Forgive me if I’ve just gotten the 12 days of Christmas stuck in your head, but it’s been stuck in mine ever since I thought of this rewritten line—-”and a partridge on a rocky ridgeliiiiiine!” It wasn’t even technically Christmas time yet when it came to me, it was that dead week between Thanksgiving and December 1st. I stood squinting in the sun as Dexter came to my dad with a mouth full of feathers, his nose crinkling away from the bird, and I thought of it then. That was almost a week ago, and it’s still stuck.
But they had been so beautiful, all those Hungarian Partridges taking to wing. Backed by the sun their feathers looked like luminescent orange, a hue I want to remember forever, a burnt rust color shot through with light. How could I forget? I’m getting better now at hunting, so that even as I admire them I’m shouldering the Verona, tucking it tight into the pocket where my arm meets my neck and chest, snapping off the safety, and then, keeping my eyes wide, I pick one of those lovely winged creatures, breathe into the motion of my pointer finger and pull. Once. Twice. No birds. But I am getting better, I can feel it. Because all of that frenetic activity happened in the space of two seconds, two great pulsing beats of the world around us, and I have now the predator skills to match my predator mind. I don’t always hit a bird, but everybody misses shots. I see that now, even all the greatest hunters I know miss shots. My dad, my Uncle Jason, my Uncle Cary. Everyone misses. But not everyone can do what I just did, which is to react and not think about it, not let the panic of the moment choke my senses into slowness.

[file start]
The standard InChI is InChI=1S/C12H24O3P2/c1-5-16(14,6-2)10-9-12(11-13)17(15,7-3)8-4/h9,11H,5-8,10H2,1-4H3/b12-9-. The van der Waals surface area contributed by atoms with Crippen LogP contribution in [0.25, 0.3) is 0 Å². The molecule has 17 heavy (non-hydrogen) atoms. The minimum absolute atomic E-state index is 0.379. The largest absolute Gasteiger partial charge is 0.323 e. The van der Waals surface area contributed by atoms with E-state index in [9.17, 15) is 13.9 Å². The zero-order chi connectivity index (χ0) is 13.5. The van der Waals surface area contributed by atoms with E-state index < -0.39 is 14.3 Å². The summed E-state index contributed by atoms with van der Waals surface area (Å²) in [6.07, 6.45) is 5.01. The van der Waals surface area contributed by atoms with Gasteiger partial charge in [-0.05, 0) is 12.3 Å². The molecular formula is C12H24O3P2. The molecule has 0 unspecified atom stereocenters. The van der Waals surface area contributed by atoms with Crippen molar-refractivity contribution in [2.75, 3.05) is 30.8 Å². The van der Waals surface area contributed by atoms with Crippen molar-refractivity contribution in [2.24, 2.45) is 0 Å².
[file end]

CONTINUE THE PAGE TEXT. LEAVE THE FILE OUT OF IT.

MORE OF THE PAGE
And fewer still can go on to tell you how it felt to look at those birds, even as they aimed. Fewer still could put it into words, to stand on one bumped vertebrae of Oregon’s long and winding spine, surrounded by a body of golden grass. There is so much I struggle with when it comes to my head—fear and doubt I cannot shake, anxiety that will swamp me, a constant need for doing, learning, thinking, striving, an inability to settle down—and then there are times like that when I think of all the good gifts it has given me. I have a body that is strong enough to climb land so steep I haul myself up hand over fist. A body swift and sure now with my gun, that can react to the soft rustle of wings taking flight. And a mind big enough to take it all in, to remember it, fix it in words. A mind with enough expansive grace to understand that life and death lie right next to each other, whispering in the dark, and to ignore it is to lose so much of the richness and depth that make the ride worthwhile. A mind that remembers, fixates, gets itchy with words and memory. A mind that finds a line—a partridge on a rocky ridgeline—and cannot let it go, until it gets out.